William was the son of Richard Parker who was born in Cumberland in 1811. Richard arrived in Victoria during 1839 and established a general store in Elizabeth Street, Melbourne with a Mr Boadle. The partnership dissolved when Boadle left Melbourne. Parker then moved to Collins Street and continued his business until selling out to his brother-in-law Germain Nicholson in 1844. Subsequently, Richard moved to Geelong and established an ironmongery (hardware) store at 54 Moorabool Street. He was very successful, and opened stores in Clunes, Back Creek (Talbot), Firey Creek and Ararat. Richard was the brother of Mrs. Alice Jackson, first licensee of the Anglesea Hotel. His Anglesea holiday house “Marguerite,” just below McMillan’s “Blink Bonnie,” was constructed in 1887 and destroyed by the 1919 fire. During that period it was used as a letting investment. It was Richard’s son William who purchased a holiday property in Torquay.
In the 1840s there was a small change crisis in the Colony of New South Wales. It was perhaps most severely felt in the Port Phillip District, at that time still part of the Colony. Australian colonial governments were not keen to take responsibility for providing coins. Coins were made in England and the British government could make a penny for less than a penny. The Colonial government could only buy one for a penny, then pay the cost of shipping and, once the coins were worn out, they would be responsible for replacing them. The retail trade already had a solution with the issue of copper tokens.
On one side of the token retailers placed their name and business and on the other a figure of Britannia like the one on a real penny. When these arrived in 1849, they were given out in change as pennies from their shop. There was outrage in the morning papers the next day demanding that the police and law courts take immediate action. However, the tokens were not forgeries, they were not copies of real coins and clearly stated what company had issued them. Soon, shops all over Melbourne and Geelong were ordering tokens issued in their name to give as change to customers. In Geelong, the most famous token was issued by the ironmongers—Richard Parker.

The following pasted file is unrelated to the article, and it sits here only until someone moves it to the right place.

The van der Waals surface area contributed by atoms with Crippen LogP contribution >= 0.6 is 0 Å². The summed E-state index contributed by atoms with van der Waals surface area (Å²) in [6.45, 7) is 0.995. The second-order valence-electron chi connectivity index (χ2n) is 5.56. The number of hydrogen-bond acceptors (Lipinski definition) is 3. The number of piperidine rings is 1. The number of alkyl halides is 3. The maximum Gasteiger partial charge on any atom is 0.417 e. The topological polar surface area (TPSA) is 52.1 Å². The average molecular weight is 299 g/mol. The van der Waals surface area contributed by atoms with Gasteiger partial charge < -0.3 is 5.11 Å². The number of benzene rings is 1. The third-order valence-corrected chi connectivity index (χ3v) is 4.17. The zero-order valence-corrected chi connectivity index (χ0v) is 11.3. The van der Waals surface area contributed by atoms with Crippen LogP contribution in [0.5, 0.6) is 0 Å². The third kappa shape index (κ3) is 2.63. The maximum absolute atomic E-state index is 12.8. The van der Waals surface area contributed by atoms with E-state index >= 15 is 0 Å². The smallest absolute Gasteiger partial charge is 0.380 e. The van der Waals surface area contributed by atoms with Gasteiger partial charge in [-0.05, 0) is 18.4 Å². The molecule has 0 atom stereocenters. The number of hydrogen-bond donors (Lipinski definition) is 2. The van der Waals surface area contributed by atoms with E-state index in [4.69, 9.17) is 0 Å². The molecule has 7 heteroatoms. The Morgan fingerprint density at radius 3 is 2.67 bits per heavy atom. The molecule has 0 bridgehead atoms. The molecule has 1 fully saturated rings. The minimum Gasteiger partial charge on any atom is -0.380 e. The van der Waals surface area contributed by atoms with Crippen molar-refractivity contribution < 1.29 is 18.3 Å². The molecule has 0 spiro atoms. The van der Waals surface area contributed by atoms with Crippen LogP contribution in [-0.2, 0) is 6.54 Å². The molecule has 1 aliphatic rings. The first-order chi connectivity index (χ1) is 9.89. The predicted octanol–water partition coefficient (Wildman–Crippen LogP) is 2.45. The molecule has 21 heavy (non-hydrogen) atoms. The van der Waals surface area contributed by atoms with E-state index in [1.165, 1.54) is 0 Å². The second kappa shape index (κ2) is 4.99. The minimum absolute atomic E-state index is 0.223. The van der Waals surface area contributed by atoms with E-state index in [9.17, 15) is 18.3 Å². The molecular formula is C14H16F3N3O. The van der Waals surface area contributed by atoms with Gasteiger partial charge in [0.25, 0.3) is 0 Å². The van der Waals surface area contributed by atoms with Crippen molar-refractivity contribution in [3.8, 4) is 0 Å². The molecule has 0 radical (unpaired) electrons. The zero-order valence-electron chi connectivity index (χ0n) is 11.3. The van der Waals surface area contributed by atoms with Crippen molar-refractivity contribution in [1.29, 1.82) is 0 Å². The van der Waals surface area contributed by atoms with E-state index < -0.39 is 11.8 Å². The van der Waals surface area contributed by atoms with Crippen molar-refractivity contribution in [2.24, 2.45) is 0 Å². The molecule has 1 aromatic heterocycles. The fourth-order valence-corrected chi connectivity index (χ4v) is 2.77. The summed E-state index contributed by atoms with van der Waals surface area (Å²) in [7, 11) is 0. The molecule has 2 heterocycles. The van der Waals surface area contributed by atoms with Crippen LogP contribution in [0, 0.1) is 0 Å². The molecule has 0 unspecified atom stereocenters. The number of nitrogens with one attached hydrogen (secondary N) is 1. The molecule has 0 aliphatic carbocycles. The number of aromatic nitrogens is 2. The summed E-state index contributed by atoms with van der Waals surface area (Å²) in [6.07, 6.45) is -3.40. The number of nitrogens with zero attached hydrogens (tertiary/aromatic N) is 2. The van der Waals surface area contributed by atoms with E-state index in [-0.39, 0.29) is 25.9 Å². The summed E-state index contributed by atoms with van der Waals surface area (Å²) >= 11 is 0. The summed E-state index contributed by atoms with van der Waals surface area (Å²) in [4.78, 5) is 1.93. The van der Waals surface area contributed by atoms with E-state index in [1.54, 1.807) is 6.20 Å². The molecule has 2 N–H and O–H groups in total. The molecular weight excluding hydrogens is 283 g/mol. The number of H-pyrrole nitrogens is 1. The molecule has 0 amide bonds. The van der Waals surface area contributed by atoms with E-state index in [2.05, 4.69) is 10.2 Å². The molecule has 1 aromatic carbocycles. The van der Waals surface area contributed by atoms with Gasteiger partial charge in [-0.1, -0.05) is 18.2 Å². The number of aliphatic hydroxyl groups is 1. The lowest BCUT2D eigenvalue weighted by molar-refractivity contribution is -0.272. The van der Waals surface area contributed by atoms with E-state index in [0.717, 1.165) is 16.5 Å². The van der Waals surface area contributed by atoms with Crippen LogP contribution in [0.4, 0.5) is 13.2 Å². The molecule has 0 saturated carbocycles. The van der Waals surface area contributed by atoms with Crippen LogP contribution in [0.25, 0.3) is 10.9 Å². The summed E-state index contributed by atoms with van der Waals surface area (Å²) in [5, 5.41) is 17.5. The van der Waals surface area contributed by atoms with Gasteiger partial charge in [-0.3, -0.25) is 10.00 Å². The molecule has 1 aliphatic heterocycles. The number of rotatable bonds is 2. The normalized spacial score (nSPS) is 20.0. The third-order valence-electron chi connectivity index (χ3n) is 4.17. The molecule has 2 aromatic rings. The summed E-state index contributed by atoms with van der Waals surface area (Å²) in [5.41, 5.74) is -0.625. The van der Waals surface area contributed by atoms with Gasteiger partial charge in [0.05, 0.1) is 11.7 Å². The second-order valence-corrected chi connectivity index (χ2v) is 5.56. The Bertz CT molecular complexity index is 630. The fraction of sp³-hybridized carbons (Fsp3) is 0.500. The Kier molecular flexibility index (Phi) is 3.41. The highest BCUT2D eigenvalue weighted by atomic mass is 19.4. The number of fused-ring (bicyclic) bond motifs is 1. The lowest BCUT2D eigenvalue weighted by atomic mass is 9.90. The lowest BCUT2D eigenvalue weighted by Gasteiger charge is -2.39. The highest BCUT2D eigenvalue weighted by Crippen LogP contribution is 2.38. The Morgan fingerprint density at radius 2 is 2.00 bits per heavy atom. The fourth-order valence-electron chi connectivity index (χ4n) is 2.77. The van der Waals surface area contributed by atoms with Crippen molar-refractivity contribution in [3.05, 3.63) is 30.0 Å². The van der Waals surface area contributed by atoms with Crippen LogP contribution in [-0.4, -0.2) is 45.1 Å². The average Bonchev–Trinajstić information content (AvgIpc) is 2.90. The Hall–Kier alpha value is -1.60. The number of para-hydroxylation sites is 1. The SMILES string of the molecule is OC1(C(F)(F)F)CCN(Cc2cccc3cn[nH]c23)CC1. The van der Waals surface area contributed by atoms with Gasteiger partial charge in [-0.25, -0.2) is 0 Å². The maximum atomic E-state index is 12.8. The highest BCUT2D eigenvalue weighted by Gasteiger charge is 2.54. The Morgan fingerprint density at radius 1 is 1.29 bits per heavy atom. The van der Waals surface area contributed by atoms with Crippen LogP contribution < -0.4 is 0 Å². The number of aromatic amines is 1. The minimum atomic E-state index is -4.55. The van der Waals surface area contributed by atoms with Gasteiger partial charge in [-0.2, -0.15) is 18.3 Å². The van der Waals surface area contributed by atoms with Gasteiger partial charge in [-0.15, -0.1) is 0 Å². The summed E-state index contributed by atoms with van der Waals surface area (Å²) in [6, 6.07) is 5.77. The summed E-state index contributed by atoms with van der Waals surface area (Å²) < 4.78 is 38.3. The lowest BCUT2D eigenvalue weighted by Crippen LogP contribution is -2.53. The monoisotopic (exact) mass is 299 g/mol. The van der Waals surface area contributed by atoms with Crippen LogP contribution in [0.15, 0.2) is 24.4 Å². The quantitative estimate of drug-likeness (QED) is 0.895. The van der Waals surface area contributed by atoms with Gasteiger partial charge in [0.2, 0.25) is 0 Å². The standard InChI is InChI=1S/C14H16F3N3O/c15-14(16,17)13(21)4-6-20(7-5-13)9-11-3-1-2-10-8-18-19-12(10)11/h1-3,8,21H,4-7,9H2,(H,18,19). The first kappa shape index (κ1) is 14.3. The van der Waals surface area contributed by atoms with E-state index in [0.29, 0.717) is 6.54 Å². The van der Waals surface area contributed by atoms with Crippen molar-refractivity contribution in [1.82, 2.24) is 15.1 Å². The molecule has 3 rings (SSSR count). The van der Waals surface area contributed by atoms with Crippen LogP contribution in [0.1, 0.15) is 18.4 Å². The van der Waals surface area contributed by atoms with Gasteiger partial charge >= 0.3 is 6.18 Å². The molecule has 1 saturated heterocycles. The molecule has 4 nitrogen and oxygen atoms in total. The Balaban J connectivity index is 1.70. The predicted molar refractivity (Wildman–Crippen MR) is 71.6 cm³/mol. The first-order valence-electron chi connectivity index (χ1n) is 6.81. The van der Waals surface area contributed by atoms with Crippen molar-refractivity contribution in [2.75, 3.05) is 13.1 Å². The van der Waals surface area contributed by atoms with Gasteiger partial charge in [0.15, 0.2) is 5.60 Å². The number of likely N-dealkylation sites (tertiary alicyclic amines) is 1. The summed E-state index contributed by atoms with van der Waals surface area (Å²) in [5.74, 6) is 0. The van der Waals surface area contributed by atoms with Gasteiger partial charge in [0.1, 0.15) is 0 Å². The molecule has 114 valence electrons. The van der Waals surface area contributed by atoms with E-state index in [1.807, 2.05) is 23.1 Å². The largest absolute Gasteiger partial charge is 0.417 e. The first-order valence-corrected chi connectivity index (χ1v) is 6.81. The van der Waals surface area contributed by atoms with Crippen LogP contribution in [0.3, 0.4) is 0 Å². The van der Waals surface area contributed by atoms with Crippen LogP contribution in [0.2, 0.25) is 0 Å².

Parker issued at least ten varieties of tokens, all with the same inscription and figure on the faces, but with slight variations. When the tokens arrived, they were emptied out in a huge pile in the window, and as small change was scarce, people flocked to the shop to exchange their silver for the more convenient copper. All pennies were withdrawn from circulation in the 1860s.
Richard spent many months each year in a camp beside Spring Creek, so it was no surprise when his son William purchased his holiday house then later retired to Torquay. William became involved with Torquay community affairs.
According to the TIA One Hundred Years – A short History, William (1849 – 1928) was an active member of the TIA. He is remembered most for his commitment to beautifying the beach fronts with trees. William would also throw tea tree seeds along the Geelong Road as he drove in his buggy to beautify the main road. He was a pioneer footballer and at one time the fastest runner in Geelong. On the anniversary of his death in 1929 a bench was made with the plaque below. The bench is no longer there but the plaque sits on the other side of the road to the Anzac memorials.